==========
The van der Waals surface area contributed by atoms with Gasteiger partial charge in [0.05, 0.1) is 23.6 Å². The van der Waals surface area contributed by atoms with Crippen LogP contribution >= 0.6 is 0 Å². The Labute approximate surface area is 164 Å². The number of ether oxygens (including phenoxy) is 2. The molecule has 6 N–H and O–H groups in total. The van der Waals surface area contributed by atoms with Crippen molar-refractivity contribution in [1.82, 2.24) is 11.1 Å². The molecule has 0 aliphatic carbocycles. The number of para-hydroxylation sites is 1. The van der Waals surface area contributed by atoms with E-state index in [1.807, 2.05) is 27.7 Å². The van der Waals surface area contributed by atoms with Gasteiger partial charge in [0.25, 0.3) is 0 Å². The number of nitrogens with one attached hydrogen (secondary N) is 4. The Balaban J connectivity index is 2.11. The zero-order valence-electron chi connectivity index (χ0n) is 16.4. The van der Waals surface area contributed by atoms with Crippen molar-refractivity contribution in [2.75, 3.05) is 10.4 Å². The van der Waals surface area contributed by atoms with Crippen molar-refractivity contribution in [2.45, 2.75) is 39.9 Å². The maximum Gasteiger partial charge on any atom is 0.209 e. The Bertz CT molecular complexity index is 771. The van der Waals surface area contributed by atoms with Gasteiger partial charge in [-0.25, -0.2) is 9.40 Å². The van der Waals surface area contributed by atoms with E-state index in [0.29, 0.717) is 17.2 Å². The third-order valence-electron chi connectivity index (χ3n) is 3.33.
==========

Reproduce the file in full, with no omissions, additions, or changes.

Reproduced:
The van der Waals surface area contributed by atoms with Gasteiger partial charge in [0.05, 0.1) is 23.6 Å². The van der Waals surface area contributed by atoms with Crippen LogP contribution >= 0.6 is 0 Å². The Labute approximate surface area is 164 Å². The number of ether oxygens (including phenoxy) is 2. The molecule has 6 N–H and O–H groups in total. The van der Waals surface area contributed by atoms with Crippen molar-refractivity contribution in [1.82, 2.24) is 11.1 Å². The molecule has 0 aliphatic carbocycles. The number of para-hydroxylation sites is 1. The van der Waals surface area contributed by atoms with E-state index in [1.807, 2.05) is 27.7 Å². The van der Waals surface area contributed by atoms with Gasteiger partial charge in [0.25, 0.3) is 0 Å². The number of nitrogens with one attached hydrogen (secondary N) is 4. The Balaban J connectivity index is 2.11. The zero-order valence-electron chi connectivity index (χ0n) is 16.4. The van der Waals surface area contributed by atoms with Crippen molar-refractivity contribution in [2.75, 3.05) is 10.4 Å². The van der Waals surface area contributed by atoms with Crippen molar-refractivity contribution in [2.45, 2.75) is 39.9 Å². The maximum Gasteiger partial charge on any atom is 0.209 e. The Bertz CT molecular complexity index is 771. The van der Waals surface area contributed by atoms with Gasteiger partial charge in [-0.25, -0.2) is 9.40 Å². The van der Waals surface area contributed by atoms with E-state index in [0.29, 0.717) is 17.2 Å². The third-order valence-electron chi connectivity index (χ3n) is 3.33.